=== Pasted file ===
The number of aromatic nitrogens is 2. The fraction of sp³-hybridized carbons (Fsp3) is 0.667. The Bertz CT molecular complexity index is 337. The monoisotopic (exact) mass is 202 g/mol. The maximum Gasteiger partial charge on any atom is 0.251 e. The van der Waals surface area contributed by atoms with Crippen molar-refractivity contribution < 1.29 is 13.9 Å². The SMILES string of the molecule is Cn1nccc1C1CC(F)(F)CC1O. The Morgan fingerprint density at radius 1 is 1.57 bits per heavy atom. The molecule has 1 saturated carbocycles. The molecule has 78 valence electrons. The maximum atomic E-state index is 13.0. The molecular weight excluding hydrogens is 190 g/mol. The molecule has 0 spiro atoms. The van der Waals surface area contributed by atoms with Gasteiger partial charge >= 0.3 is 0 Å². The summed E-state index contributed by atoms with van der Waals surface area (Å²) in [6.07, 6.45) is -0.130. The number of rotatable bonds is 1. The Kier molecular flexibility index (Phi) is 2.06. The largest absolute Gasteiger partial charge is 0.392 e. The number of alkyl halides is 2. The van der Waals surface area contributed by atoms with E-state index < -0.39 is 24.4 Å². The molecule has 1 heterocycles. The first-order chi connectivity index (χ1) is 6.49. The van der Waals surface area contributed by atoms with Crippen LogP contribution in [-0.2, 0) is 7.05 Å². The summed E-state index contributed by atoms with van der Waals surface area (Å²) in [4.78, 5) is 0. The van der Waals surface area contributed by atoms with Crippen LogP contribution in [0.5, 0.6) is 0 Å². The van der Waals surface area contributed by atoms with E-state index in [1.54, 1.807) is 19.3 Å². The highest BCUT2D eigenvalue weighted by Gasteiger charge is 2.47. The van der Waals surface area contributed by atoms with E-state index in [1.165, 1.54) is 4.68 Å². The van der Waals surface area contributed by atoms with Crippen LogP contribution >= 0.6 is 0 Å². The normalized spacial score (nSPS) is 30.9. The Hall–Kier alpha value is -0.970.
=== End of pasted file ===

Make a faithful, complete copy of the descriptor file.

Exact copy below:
The number of aromatic nitrogens is 2. The fraction of sp³-hybridized carbons (Fsp3) is 0.667. The Bertz CT molecular complexity index is 337. The monoisotopic (exact) mass is 202 g/mol. The maximum Gasteiger partial charge on any atom is 0.251 e. The van der Waals surface area contributed by atoms with Crippen molar-refractivity contribution < 1.29 is 13.9 Å². The SMILES string of the molecule is Cn1nccc1C1CC(F)(F)CC1O. The Morgan fingerprint density at radius 1 is 1.57 bits per heavy atom. The molecule has 1 saturated carbocycles. The molecule has 78 valence electrons. The maximum atomic E-state index is 13.0. The molecular weight excluding hydrogens is 190 g/mol. The molecule has 0 spiro atoms. The van der Waals surface area contributed by atoms with Gasteiger partial charge >= 0.3 is 0 Å². The summed E-state index contributed by atoms with van der Waals surface area (Å²) in [6.07, 6.45) is -0.130. The number of rotatable bonds is 1. The Kier molecular flexibility index (Phi) is 2.06. The largest absolute Gasteiger partial charge is 0.392 e. The number of alkyl halides is 2. The van der Waals surface area contributed by atoms with E-state index < -0.39 is 24.4 Å². The molecule has 1 heterocycles. The first-order chi connectivity index (χ1) is 6.49. The van der Waals surface area contributed by atoms with Crippen LogP contribution in [-0.2, 0) is 7.05 Å². The summed E-state index contributed by atoms with van der Waals surface area (Å²) in [4.78, 5) is 0. The van der Waals surface area contributed by atoms with Crippen LogP contribution in [0.5, 0.6) is 0 Å². The van der Waals surface area contributed by atoms with E-state index in [1.54, 1.807) is 19.3 Å². The highest BCUT2D eigenvalue weighted by Gasteiger charge is 2.47. The van der Waals surface area contributed by atoms with E-state index in [1.165, 1.54) is 4.68 Å². The van der Waals surface area contributed by atoms with Crippen LogP contribution >= 0.6 is 0 Å². The normalized spacial score (nSPS) is 30.9. The Hall–Kier alpha value is -0.970.